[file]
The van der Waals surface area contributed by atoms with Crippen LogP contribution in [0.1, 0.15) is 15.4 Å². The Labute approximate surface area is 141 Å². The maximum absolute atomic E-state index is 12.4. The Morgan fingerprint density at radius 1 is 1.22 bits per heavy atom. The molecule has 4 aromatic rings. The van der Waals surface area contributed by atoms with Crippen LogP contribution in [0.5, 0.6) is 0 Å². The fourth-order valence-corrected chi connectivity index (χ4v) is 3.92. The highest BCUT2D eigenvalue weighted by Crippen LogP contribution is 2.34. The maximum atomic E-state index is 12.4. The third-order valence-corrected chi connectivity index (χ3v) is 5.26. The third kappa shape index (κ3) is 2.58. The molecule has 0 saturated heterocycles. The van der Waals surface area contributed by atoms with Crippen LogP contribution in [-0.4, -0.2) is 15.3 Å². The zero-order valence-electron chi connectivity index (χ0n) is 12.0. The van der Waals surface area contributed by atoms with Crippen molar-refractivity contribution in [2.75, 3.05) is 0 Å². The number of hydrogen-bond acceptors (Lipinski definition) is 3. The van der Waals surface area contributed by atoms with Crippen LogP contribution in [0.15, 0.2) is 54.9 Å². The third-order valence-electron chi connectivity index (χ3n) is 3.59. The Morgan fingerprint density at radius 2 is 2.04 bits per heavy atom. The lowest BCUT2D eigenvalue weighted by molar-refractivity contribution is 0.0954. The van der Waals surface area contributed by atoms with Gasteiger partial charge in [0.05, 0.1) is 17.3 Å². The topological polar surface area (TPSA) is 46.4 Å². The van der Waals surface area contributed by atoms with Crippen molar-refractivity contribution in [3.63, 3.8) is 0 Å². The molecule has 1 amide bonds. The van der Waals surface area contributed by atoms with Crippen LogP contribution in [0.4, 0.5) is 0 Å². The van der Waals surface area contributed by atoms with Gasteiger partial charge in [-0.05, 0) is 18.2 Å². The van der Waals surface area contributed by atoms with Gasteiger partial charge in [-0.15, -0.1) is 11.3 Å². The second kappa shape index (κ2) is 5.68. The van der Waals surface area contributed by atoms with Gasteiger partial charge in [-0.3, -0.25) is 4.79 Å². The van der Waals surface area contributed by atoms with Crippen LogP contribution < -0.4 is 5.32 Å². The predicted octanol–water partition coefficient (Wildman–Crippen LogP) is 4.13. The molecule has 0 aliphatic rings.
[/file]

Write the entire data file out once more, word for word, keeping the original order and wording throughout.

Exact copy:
The van der Waals surface area contributed by atoms with Crippen LogP contribution in [0.1, 0.15) is 15.4 Å². The Labute approximate surface area is 141 Å². The maximum absolute atomic E-state index is 12.4. The Morgan fingerprint density at radius 1 is 1.22 bits per heavy atom. The molecule has 4 aromatic rings. The van der Waals surface area contributed by atoms with Crippen LogP contribution in [0.5, 0.6) is 0 Å². The fourth-order valence-corrected chi connectivity index (χ4v) is 3.92. The highest BCUT2D eigenvalue weighted by Crippen LogP contribution is 2.34. The maximum atomic E-state index is 12.4. The third-order valence-corrected chi connectivity index (χ3v) is 5.26. The third kappa shape index (κ3) is 2.58. The molecule has 0 saturated heterocycles. The van der Waals surface area contributed by atoms with Crippen LogP contribution in [-0.4, -0.2) is 15.3 Å². The zero-order valence-electron chi connectivity index (χ0n) is 12.0. The van der Waals surface area contributed by atoms with Crippen molar-refractivity contribution in [2.75, 3.05) is 0 Å². The number of hydrogen-bond acceptors (Lipinski definition) is 3. The van der Waals surface area contributed by atoms with Crippen LogP contribution in [0.15, 0.2) is 54.9 Å². The third-order valence-electron chi connectivity index (χ3n) is 3.59. The Morgan fingerprint density at radius 2 is 2.04 bits per heavy atom. The lowest BCUT2D eigenvalue weighted by molar-refractivity contribution is 0.0954. The van der Waals surface area contributed by atoms with Gasteiger partial charge in [0.05, 0.1) is 17.3 Å². The topological polar surface area (TPSA) is 46.4 Å². The van der Waals surface area contributed by atoms with Crippen molar-refractivity contribution in [3.63, 3.8) is 0 Å². The molecule has 1 amide bonds. The van der Waals surface area contributed by atoms with Crippen LogP contribution in [0.4, 0.5) is 0 Å². The van der Waals surface area contributed by atoms with Gasteiger partial charge in [-0.05, 0) is 18.2 Å². The van der Waals surface area contributed by atoms with Gasteiger partial charge in [-0.15, -0.1) is 11.3 Å². The second kappa shape index (κ2) is 5.68. The van der Waals surface area contributed by atoms with Gasteiger partial charge in [-0.3, -0.25) is 4.79 Å². The van der Waals surface area contributed by atoms with Crippen LogP contribution < -0.4 is 5.32 Å². The predicted octanol–water partition coefficient (Wildman–Crippen LogP) is 4.13. The molecule has 0 aliphatic rings.